Last winter I surveyed my community, asking "How would your life be different if you didn't have to worry about cancer recurrence?" The response was incredible: the highest response rate for any survey I've conducted. The comments about what survivors like you were afraid of touched me to the core.
Even if my cancer does return and even if it does eventually kill me, I won't spend the rest of my life in fear. And maybe someday I'll actually believe what I've just written. I'm not there yet, but I'm working on it.
I wish that during those dark days, I had access to a book that so well articulated not only how I felt, but also how I could actually come to change my viewpoint. It took me years to begin a proactive path of psychological and spiritual healing.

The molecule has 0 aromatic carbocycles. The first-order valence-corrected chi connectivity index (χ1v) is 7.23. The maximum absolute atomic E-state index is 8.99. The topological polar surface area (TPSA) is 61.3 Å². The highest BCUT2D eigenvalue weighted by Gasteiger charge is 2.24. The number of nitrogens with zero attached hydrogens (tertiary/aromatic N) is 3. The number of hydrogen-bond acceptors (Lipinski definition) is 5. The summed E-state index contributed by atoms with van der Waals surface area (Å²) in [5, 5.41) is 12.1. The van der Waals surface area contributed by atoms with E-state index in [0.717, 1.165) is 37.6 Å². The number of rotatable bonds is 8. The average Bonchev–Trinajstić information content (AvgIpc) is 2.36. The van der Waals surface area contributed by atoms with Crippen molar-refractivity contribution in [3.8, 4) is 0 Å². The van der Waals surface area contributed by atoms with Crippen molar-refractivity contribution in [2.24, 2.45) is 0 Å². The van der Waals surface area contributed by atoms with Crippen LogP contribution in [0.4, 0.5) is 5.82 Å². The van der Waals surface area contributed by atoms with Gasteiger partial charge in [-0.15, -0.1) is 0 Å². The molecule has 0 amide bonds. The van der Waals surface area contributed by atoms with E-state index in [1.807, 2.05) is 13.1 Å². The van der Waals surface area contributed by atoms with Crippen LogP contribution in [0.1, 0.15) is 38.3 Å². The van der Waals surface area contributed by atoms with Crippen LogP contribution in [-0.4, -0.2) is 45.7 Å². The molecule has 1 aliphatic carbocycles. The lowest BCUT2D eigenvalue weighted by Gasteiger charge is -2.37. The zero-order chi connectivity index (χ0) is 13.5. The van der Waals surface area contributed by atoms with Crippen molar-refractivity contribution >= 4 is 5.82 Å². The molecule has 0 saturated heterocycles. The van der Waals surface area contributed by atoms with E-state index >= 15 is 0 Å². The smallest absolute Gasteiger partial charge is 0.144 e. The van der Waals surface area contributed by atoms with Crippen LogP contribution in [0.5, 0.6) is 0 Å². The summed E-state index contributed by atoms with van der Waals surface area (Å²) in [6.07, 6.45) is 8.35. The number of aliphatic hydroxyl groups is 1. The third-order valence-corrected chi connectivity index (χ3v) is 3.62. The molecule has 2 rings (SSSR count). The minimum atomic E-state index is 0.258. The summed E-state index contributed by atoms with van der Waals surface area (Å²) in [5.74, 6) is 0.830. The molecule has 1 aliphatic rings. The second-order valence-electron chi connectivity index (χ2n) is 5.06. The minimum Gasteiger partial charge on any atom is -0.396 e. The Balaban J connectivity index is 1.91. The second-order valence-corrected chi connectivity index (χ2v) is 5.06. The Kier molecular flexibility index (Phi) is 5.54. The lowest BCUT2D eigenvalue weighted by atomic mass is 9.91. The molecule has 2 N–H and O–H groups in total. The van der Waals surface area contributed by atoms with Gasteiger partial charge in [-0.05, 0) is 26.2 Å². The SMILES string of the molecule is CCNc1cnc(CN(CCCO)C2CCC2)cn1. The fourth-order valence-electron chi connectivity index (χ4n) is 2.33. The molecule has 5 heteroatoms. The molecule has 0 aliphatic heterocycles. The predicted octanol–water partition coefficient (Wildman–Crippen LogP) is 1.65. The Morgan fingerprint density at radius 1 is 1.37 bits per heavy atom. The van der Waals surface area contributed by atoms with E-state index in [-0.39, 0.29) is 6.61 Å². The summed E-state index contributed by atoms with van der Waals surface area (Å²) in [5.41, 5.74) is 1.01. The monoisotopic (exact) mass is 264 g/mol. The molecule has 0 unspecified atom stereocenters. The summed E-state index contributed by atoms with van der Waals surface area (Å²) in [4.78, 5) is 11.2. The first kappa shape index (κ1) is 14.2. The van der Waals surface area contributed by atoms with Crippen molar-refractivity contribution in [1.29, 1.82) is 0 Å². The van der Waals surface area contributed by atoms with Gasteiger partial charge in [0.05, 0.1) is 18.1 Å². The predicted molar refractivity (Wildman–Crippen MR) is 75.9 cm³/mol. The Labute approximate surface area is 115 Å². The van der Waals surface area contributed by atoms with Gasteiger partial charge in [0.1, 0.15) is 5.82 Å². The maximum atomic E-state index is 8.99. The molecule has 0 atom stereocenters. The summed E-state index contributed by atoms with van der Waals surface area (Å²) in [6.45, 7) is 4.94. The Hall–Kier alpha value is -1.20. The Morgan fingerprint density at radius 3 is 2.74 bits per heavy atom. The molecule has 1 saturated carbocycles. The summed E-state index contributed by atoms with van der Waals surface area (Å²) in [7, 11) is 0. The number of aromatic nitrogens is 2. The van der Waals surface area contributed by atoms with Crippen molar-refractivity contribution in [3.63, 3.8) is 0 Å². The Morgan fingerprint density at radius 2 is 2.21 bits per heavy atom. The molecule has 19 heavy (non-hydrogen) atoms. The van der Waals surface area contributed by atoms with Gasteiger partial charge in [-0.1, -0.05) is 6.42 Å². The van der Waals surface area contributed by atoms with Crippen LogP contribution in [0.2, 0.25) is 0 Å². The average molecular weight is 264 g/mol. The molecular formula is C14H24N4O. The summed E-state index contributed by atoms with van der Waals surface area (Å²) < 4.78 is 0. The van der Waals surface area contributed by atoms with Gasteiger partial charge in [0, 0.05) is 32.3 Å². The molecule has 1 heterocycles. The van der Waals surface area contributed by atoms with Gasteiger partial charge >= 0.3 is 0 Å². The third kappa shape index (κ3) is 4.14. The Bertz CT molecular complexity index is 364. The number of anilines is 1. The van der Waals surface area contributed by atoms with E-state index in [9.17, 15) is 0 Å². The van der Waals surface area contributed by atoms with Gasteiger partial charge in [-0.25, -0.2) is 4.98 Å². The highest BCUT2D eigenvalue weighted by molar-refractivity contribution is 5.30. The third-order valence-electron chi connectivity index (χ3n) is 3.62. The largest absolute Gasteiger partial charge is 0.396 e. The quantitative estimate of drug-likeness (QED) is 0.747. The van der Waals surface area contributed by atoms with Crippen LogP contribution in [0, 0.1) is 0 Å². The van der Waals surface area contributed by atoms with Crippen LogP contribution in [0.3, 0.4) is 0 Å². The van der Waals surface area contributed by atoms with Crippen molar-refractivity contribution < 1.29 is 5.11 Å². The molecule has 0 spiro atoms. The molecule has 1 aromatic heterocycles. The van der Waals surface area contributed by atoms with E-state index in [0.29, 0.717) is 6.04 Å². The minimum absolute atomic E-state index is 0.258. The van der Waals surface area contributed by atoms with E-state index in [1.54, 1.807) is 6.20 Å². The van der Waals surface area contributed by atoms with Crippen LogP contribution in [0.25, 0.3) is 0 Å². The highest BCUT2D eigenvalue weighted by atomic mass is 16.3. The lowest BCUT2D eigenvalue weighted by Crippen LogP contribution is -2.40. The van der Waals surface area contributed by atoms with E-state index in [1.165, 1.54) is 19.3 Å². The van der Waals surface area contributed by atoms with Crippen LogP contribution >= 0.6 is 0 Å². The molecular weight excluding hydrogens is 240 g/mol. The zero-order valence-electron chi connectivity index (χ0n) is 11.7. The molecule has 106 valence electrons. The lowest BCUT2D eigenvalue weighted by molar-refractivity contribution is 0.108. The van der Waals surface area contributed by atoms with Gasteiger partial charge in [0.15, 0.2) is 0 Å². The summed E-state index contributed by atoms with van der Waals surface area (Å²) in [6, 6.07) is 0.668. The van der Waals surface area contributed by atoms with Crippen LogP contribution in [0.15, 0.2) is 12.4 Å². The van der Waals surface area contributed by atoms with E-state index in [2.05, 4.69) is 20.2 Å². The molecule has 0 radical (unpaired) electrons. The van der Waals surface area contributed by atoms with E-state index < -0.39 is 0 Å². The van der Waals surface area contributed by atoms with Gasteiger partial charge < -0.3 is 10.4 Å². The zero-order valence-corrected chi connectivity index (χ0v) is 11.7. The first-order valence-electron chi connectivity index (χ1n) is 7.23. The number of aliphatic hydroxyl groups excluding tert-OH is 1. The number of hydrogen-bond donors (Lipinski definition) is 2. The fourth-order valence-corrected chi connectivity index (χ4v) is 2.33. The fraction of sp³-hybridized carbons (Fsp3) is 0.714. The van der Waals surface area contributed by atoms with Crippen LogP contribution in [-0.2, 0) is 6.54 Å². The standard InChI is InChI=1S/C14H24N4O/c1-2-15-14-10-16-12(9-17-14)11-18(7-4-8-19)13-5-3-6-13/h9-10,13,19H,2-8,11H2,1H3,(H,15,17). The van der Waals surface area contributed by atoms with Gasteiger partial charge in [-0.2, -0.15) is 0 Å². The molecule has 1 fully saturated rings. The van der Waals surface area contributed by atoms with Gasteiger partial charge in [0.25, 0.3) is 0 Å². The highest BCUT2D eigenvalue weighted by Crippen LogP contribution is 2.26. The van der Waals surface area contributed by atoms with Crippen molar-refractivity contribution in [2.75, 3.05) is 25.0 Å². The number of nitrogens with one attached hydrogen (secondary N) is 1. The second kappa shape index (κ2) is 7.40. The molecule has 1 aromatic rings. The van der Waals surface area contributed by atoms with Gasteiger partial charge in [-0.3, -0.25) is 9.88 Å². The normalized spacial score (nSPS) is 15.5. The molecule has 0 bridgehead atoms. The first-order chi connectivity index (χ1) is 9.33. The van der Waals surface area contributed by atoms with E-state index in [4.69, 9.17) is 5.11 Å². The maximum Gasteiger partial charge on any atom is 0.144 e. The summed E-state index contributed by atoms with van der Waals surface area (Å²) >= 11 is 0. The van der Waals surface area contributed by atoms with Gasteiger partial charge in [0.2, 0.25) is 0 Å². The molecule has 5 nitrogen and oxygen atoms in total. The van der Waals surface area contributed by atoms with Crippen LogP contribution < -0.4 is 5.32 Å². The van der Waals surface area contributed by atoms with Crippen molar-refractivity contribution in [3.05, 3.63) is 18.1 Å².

Yes, surviving cancer takes the sting out of bad hair days and flat tires, but it also creates a sort of hyper-vigilance with regard to potential suffering -- whether on dates, at work, or even at a family meal.
My focus went completely to doing what needed to be done to make sure the situation did not spiral out of control. I was scared. I was furious. Looking back, the cold-bloodedness was far less about being self-protective than it was about staying focused on the mission and keeping the fear at bay.